Workplace inspections

Guidance on how to correctly carry out workplace inspections

How to carry out workplace inspections

Inspections are a key part of good health and safety management. They allow you to check that your workplace and work activities are healthy and safe. Workplace inspections help prevent incidents, injuries and illnesses.

An inspection helps you identify hazards or processes that are not working efficiently and decide what measures to take before they lead to an accident or incident.


There are various ways to carry out inspections. You and the person/people you are carrying out the inspection with, should agree beforehand on the best way for your workplace.

You should agree in advance what needs to be inspected (e.g. specific areas, equipment) and to what standard (locally or legally set).

Reading past inspection reports can be useful to check for any issues identified before and whether these have been fixed.

Inspections can be carried out by simply walking around your premises to put right any issues there and then. You may record your findings in a notebook or use a checklist to remind you what to look for.

The inspection might include looking for unsafe conditions and unsafe acts.

Unsafe conditions might include slip, trip and fall hazards like uneven floors or trailing cables. They could also include faulty or damaged work equipment and electrical appliances and systems.

Unsafe acts could include not wearing PPE or not following safe working procedures.

Inspections can be formal, informal, recorded or unrecorded. It is important that they are carried out to an agreed standard and at a suitable frequency.

More formal ways of carrying out inspections include:

  • safety tours – inspecting the workplace generally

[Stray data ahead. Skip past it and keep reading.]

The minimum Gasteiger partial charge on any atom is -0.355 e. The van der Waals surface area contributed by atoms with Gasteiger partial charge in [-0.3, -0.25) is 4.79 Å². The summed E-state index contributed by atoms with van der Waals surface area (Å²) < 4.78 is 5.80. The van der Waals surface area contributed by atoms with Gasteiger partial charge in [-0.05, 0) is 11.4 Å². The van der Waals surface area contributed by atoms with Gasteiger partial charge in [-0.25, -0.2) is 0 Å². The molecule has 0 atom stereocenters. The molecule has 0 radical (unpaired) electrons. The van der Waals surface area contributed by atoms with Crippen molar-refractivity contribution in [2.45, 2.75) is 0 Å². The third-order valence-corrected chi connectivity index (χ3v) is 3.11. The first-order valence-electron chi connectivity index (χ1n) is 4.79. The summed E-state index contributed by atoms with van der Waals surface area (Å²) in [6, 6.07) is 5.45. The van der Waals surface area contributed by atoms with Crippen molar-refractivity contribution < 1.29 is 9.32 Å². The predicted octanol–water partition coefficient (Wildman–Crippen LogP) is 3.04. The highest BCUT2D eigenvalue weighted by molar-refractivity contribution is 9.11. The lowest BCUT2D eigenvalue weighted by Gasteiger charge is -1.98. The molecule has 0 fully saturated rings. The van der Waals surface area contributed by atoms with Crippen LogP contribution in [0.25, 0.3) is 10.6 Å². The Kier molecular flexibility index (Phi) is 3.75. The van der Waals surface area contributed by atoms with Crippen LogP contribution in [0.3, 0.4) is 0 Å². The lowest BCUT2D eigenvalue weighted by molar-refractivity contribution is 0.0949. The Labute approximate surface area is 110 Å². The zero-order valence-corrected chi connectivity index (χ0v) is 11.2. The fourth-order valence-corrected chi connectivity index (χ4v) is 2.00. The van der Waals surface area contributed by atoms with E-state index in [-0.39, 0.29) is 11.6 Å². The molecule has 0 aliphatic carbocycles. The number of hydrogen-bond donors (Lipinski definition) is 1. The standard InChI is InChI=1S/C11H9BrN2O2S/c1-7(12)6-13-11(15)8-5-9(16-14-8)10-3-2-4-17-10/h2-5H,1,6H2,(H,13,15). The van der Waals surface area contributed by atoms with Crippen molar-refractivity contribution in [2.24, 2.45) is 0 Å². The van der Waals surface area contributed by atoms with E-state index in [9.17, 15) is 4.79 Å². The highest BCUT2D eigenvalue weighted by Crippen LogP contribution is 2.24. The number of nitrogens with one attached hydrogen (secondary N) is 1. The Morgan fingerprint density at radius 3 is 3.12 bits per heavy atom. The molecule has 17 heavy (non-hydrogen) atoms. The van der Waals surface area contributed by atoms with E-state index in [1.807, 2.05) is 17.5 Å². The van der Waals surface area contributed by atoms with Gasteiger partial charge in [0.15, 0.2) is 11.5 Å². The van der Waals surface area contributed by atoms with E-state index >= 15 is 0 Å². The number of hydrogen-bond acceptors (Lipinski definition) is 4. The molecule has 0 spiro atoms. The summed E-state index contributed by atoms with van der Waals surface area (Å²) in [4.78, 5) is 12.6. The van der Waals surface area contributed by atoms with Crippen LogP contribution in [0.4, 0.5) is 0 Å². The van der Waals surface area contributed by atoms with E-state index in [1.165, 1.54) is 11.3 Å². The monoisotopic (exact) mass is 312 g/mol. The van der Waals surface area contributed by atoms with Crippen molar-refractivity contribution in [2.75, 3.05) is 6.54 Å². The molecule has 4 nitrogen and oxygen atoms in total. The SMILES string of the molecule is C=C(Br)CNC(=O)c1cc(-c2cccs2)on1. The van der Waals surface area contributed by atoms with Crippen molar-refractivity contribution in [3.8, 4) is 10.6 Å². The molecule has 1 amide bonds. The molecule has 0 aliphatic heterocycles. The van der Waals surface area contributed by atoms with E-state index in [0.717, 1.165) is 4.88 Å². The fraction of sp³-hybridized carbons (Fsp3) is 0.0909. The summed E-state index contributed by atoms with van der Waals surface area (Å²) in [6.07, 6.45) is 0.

• safety sampling – thoroughly examining specific dangerous activities, processes or areas
  • safety surveys – generally inspecting specific dangerous activities, processes or areas
  • incident inspections – looking at the cause of accidents, incidents and events that could have resulted in an injury or ill health

The findings of formal inspections should be recorded, and it is important these records are kept.

Addressing issues identified during an inspection

It is equally as important to take action to remedy or correct any issues discovered during inspections as it is to identify them.

You should have a procedure in place that ensures a selected employee has a responsibility for completing the actions issued by a set date.

Another named individual should be responsible for checking the action has been taken by the agreed time.

You may also need to update any risk assessments or work procedures relating to the issues identified.

Frequency of workplace inspections

The type of work you do will influence how often you need to carry out inspections.

A low-risk working environment like an office may need inspecting less often.

A workplace with areas or carrying out activities that are high risk or fast-changing, such as a construction project, may need inspecting more often.

You should use your risk assessment to identify how often you carry out inspection.

If you carry out monthly inspections without ever encountering an issue you might then be able to reduce this to every two to three months. If every inspection identifies an issue you might need to carry out inspections more frequently.

You can give advance notice of inspections to check on health and safety standards or carry them out without warning.